Thursday, July 22, 2010

AP-Univision Poll Shows Financial Concern of Hispanics, No Mention of Obama's Disastrous Economic Policies

No wonder Obama's playing the race card by declaring war on Arizona over their widely popular SB 1070 law. If he can't get Hispanics to seethe and moan over nonexistent racial profiling they might stop and wonder why they're mired in such desperate economic straits. And who knows, they might actually blame the guy responsible for their plight.

Naturally, AP goes into great detail here over the horrid employment numbers among Hispanics and manages to omit the words "Obama" and "Democrats" from a 22-paragraph story. You suppose if Hispanics had such huge unemployment numbers under a Republican administration the so-called media would fail to mention it?
For Hispanics in America, the ravaged economy has been a personal nightmare. While the stubborn downturn has rocked the country, an extensive Associated Press-Univision poll of the nation's Hispanics fleshes out the disproportionate toll on the fastest-growing minority group.

Nearly half or more express intense worry over losing their jobs, paying bills or saving for college, and similar numbers say they or a relative were unemployed recently — all of it worse than the general population's experience.

"There's nothing stable," said Alberto Alvarez, 49, a Cuban immigrant and construction worker in Miami. "Today there's a job. Tomorrow there's another. And the next, there's nothing."

More than 1,500 Latinos were interviewed for the poll, which was conducted as the nation's unemployment rate hovered near 10 percent and the economy struggled to recover from the worst recession since the Great Depression.

Hispanics are particularly vulnerable because they are less educated, have lower incomes and are likelier to be new to the United States than other groups.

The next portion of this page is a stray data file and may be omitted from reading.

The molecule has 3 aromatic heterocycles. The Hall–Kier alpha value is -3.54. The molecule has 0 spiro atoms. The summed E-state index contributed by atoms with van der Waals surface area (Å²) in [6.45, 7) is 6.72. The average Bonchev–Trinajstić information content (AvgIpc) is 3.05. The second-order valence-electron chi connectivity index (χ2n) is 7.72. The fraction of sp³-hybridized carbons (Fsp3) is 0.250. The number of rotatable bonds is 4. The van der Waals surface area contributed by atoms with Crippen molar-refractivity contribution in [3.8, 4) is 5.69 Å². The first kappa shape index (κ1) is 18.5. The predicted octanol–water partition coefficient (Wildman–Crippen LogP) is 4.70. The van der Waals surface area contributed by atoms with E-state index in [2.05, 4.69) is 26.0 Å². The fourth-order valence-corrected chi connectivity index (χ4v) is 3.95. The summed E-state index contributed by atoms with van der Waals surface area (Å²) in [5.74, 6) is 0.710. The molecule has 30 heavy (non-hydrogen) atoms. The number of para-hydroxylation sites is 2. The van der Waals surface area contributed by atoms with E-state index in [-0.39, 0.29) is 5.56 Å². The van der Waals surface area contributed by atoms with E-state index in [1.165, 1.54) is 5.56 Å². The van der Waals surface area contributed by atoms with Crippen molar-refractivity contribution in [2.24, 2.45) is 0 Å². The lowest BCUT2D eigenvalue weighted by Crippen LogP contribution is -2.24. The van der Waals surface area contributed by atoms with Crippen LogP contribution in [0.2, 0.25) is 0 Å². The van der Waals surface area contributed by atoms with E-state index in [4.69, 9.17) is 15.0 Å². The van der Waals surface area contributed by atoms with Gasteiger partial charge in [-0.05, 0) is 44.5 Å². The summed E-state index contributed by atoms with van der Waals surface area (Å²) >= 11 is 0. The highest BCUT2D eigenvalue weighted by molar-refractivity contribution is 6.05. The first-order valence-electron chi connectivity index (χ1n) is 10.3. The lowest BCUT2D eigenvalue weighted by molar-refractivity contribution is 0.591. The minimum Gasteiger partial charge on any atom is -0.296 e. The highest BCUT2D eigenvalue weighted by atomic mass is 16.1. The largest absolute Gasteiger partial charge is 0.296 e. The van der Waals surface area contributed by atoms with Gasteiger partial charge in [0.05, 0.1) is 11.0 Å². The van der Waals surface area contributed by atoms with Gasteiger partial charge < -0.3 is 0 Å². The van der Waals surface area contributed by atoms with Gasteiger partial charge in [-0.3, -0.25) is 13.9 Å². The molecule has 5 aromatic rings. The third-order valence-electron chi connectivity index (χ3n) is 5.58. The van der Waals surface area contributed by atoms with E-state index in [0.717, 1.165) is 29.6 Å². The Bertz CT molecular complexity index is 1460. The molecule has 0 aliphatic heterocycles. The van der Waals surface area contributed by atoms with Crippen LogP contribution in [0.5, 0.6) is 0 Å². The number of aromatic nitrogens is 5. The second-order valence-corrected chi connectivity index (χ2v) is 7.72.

The AP-Univision survey, also sponsored by The Nielsen Company and Stanford University, underscores how the those forces have combined to hit home for many Latinos. Six in 10 said it's hard for them to get ahead financially these days, including over one-quarter who said it's very tough.

Forty-five percent said they or a relative have lost a job since September, compared with 30 percent of the overall population who said yes to a similar question in an AP-GfK Poll in May.

In addition, 39 percent of Latinos, many facing financial woes, said someone in their family had skipped a doctor's visit recently despite thinking they needed attention. Thirty-one percent of the general population said they had foregone care when asked that same question last fall in an AP poll.
But I thought ObamaCare took care of all those concerns?

I eagerly await an AP story on the high unemployment numbers about blacks. It's pretty obvious Obama and his racist persons of hench at the NAACP would prefer to talk about anything other than the abysmal economic conditions facing that community, which probably explains their daily obsession over all things racial.

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